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The coronavirus epidemic has already made an impact on the economy and the markets – particularly in China. But how will it affect the rest of the world, including the U.S.?

Right now, China is bearing the brunt of the economic impact. With thousands of residents afflicted by the virus, the country has taken drastic measures to curb its spread. Thousands of stores and factories throughout China have been closed in the wake of the epidemic, and exports have been curtailed.

Travel throughout China and Asia has slowed significantly, and major airline carriers that serve China have canceled flights. British Airways and three of the largest U.S. airlines – Delta, American and United – all announced plans to suspend flights to and from China, with no plans to resume flights any time soon. In fact, Delta indicated that its China flights will not resume until the end of April.

As a result, the global demand for oil has dropped dramatically. Oil prices have plunged nearly 20% from their January high, and stock prices of oil-related companies have suffered a similar fate.

What’s next?

It is difficult to assess how far this epidemic will spread, how serious it will become and how much it will affect global economic growth. While China is already suffering from the economic fall-out, how much will the coronavirus affect the economic growth of the rest of the world?

We believe the impact of the Coronavirus on the global economy will be meaningful but temporary. Assuming the virus is contained and follows the patterns of past epidemics, like SARS, we should see a slowdown in economic growth in the 1st quarter, with a recovery beginning in the 2nd quarter. Markets currently seem to be reflecting an optimistic scenario, which implies a pattern similar to that experienced with SARS in 2002-2003.

China will obviously be affected the most by coronavirus, especially its domestic consumption and service sectors, and that will certainly stunt its economic growth this year.

But because of its growing economic influence in the global market, China’s problem could spill over well beyond its borders. During the SARS episode in 2003, China accounted for just 4% of the global economy. Now it accounts for 17%! As a result, the potential impact of coronavirus on global economies and markets is far greater and wider-reaching than during SARS.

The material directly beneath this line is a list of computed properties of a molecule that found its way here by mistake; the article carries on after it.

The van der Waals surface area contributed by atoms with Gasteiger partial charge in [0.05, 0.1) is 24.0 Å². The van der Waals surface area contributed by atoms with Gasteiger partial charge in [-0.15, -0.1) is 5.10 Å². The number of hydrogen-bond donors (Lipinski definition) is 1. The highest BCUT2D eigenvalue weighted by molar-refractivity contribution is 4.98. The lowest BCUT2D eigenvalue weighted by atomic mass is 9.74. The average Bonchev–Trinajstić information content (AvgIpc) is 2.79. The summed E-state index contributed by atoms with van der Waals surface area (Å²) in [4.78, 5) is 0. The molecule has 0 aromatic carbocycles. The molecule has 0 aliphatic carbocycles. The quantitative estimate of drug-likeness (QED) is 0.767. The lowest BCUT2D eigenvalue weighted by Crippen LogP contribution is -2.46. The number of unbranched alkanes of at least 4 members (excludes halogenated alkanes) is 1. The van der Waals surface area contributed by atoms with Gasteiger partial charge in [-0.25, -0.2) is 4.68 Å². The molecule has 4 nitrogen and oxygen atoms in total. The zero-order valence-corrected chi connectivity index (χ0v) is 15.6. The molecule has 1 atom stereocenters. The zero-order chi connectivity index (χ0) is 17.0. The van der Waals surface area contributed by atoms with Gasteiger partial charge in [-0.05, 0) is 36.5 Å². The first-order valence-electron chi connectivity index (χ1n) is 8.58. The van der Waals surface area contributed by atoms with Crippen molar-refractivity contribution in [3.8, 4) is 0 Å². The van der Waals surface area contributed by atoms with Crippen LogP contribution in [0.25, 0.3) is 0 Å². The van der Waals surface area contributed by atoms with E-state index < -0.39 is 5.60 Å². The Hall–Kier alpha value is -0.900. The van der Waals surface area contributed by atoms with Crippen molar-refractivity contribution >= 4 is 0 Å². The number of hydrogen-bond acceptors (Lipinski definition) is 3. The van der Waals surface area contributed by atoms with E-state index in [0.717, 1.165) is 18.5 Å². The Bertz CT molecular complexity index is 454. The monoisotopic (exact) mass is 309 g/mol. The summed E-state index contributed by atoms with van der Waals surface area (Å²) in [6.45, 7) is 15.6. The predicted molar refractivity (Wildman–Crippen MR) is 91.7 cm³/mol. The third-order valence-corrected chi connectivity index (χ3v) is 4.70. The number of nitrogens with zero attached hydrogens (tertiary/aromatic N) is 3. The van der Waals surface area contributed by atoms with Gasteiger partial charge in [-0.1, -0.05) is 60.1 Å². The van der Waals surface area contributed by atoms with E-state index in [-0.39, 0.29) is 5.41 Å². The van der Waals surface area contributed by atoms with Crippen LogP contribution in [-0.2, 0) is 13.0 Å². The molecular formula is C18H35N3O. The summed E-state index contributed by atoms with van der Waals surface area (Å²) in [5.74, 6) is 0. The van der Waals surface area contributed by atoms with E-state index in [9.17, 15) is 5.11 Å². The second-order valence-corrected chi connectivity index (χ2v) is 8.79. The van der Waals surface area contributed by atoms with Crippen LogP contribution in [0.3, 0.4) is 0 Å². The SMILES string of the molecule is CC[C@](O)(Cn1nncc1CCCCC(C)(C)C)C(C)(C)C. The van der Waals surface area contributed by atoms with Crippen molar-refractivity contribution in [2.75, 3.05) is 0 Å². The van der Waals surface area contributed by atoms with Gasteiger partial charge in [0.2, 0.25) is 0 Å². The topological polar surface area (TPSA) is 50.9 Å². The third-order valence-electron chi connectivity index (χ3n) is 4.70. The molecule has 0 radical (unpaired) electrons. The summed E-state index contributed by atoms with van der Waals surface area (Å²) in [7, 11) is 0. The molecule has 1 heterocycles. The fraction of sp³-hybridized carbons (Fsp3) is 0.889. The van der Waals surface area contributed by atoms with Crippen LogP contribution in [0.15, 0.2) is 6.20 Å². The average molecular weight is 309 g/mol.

While that impact has also driven down the oil market, other areas are likely to follow. The primary areas of influence would be reduced demand for goods from China and the disruption of global trade. With factories shutting down throughout China, the supply chain of parts and equipment required by other manufacturers around the world would likely be delayed.

That said, the U.S. is among the most insulated countries from the economic impact of the coronavirus because of its diversified economy and lower dependence on exports. Europe and the emerging markets are more exposed because their economies are more dependent on exports. Commodities, like oil, are also particularly exposed to weakness in Chinese demand, and some believe near-term oil demand could fall by as much as one-third.

However, as dire as the potential impact may seem, the most likely scenarios are far more benign. Historical parallels, including SARS, show that the economic and financial impact tends to be temporary, and the recoveries swift.

We don’t anticipate that this event will be any different, and we believe it is more appropriate to focus on the more durable recovery in global manufacturing activity that was in place before the virus concerns emerged. The underpinnings of a strong U.S. consumer market, bolstered by exceptionally healthy employment trends, tentative-yet-sustained improvement in European economies, and the continuing low interest rate environment remain as strong supports.

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Media contact: Samantha Mehrotra, 612-844-4197; samantha.mehrotra@thrivent.com


All information and representations herein are as of 02/07/2020, unless otherwise noted.

The views expressed are as of the date given, may change as market or other conditions change, and may differ from views expressed by other Thrivent Asset Management associates. Actual investment decisions made by Thrivent Asset Management will not necessarily reflect the views expressed. This information should not be considered investment advice or a recommendation of any particular security, strategy or product.  Investment decisions should always be made based on an investor's specific financial needs, objectives, goals, time horizon, and risk tolerance.

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